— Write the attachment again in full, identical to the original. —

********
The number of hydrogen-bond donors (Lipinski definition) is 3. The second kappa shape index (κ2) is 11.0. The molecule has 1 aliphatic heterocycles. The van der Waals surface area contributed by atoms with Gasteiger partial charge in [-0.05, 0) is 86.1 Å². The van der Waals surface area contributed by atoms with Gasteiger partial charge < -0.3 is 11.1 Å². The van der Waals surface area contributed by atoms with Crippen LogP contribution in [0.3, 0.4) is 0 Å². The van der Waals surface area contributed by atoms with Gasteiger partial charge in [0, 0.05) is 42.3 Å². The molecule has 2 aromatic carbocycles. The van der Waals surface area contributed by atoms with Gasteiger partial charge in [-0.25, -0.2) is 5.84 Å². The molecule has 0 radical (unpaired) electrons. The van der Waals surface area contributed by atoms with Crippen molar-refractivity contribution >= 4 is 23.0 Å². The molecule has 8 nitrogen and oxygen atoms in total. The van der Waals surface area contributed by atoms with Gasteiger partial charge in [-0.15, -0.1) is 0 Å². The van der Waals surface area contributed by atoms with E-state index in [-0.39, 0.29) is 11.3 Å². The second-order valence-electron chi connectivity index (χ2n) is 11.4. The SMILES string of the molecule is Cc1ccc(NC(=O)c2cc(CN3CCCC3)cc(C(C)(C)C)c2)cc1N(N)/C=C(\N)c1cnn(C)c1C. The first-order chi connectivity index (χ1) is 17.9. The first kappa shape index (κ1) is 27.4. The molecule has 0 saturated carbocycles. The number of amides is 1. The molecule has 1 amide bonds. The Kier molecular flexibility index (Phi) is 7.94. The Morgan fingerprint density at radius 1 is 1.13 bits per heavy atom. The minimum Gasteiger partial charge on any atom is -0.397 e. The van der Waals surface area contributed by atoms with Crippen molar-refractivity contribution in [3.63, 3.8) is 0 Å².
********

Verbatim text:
The number of hydrogen-bond donors (Lipinski definition) is 3. The second kappa shape index (κ2) is 11.0. The molecule has 1 aliphatic heterocycles. The van der Waals surface area contributed by atoms with Gasteiger partial charge in [-0.05, 0) is 86.1 Å². The van der Waals surface area contributed by atoms with Gasteiger partial charge < -0.3 is 11.1 Å². The van der Waals surface area contributed by atoms with Crippen LogP contribution in [0.3, 0.4) is 0 Å². The van der Waals surface area contributed by atoms with Gasteiger partial charge in [0, 0.05) is 42.3 Å². The molecule has 2 aromatic carbocycles. The van der Waals surface area contributed by atoms with Gasteiger partial charge in [-0.25, -0.2) is 5.84 Å². The molecule has 0 radical (unpaired) electrons. The van der Waals surface area contributed by atoms with Crippen molar-refractivity contribution >= 4 is 23.0 Å². The molecule has 8 nitrogen and oxygen atoms in total. The van der Waals surface area contributed by atoms with Gasteiger partial charge in [-0.15, -0.1) is 0 Å². The van der Waals surface area contributed by atoms with E-state index in [-0.39, 0.29) is 11.3 Å². The second-order valence-electron chi connectivity index (χ2n) is 11.4. The SMILES string of the molecule is Cc1ccc(NC(=O)c2cc(CN3CCCC3)cc(C(C)(C)C)c2)cc1N(N)/C=C(\N)c1cnn(C)c1C. The first-order chi connectivity index (χ1) is 17.9. The first kappa shape index (κ1) is 27.4. The molecule has 0 saturated carbocycles. The number of amides is 1. The molecule has 1 amide bonds. The Kier molecular flexibility index (Phi) is 7.94. The Morgan fingerprint density at radius 1 is 1.13 bits per heavy atom. The minimum Gasteiger partial charge on any atom is -0.397 e. The van der Waals surface area contributed by atoms with Crippen molar-refractivity contribution in [3.63, 3.8) is 0 Å².